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Myall Creek and Beyond

 
 
On the afternoon of Sunday 10 June 1838 a group of eleven convicts and ex-convict stockmen led by a squatter, brutally slaughtered a group of twenty-eight Aboriginal men, women and children who were camped peacefully at the station of Myall Creek in the New England region. Although there were many other massacres of indigenous people that occurred during the Frontier Wars across Australia, this one had special significance because it was the only time when white men were, arrested, charged and hung for the massacre of Aborigines, following a police investigation.
 
On 10th June 2000 the Myall Creek Massacre Memorial was unveiled as a unique reconciliation memorial. The site was added to the Commonwealth Government’s National heritage Register in 2008. Every June, the Friends of Myall Creek Memorial organise a Commemoration Service at the Myall Creek Memorial Hall and the Myall Creek Massacre Memorial which attracts visitors from around Australia for a solemn event based upon acknowledging our joint history.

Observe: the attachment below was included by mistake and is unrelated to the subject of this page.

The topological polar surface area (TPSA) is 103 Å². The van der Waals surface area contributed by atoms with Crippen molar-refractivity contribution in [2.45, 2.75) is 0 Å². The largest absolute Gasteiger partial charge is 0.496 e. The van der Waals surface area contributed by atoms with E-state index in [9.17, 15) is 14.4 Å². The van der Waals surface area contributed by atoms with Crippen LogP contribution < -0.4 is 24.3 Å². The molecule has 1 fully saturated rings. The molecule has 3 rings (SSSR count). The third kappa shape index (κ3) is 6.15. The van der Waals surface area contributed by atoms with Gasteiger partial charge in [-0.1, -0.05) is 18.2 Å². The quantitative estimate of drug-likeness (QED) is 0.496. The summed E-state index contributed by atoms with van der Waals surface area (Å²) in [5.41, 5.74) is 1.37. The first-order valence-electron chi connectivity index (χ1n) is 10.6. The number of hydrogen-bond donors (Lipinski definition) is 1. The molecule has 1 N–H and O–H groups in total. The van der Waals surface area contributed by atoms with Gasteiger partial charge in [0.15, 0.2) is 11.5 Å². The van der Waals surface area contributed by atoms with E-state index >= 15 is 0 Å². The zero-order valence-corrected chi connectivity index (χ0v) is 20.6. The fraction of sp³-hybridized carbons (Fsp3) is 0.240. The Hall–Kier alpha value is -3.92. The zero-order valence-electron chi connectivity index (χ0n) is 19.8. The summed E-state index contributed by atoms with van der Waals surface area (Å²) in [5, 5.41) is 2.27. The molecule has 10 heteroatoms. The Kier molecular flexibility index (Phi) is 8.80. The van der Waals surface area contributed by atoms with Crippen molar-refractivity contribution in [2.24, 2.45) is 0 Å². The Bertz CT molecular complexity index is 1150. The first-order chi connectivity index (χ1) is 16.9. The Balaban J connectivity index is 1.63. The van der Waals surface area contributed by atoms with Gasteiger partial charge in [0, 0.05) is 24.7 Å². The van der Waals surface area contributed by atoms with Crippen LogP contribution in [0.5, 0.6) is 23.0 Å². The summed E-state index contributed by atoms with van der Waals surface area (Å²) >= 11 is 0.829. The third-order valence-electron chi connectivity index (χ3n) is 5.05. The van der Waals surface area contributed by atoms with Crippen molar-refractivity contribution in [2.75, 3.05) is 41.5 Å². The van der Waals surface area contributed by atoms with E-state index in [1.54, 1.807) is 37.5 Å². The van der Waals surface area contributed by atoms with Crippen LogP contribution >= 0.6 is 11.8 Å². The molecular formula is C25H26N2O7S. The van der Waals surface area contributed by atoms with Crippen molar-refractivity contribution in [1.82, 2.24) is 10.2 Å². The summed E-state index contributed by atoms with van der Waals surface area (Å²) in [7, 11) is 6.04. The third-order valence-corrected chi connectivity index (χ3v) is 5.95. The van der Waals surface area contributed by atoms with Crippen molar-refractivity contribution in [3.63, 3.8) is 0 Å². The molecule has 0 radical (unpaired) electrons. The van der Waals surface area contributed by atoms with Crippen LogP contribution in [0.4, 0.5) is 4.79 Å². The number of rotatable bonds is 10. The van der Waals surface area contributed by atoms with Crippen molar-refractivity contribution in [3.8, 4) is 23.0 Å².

Myall Creek and Beyond aimed to bring together a group of leading indigenous contemporary writers, curators, historians and artists to work with the local community to research and create new works which will explore the issues and complexities of this historic event and its aftermath.
 
The Regional Arts Fund was used in stage one of this project to support Aboriginal artists to attend on-site artist residencies at Myall Creek and New England Regional Arts Museum to conduct research an field work for the purpose of developing new and responsive artwork for exhibition.
 

Cultural & Economic Impacts

 

Social Impacts

 
For more information visit the New England Regional Art Museum.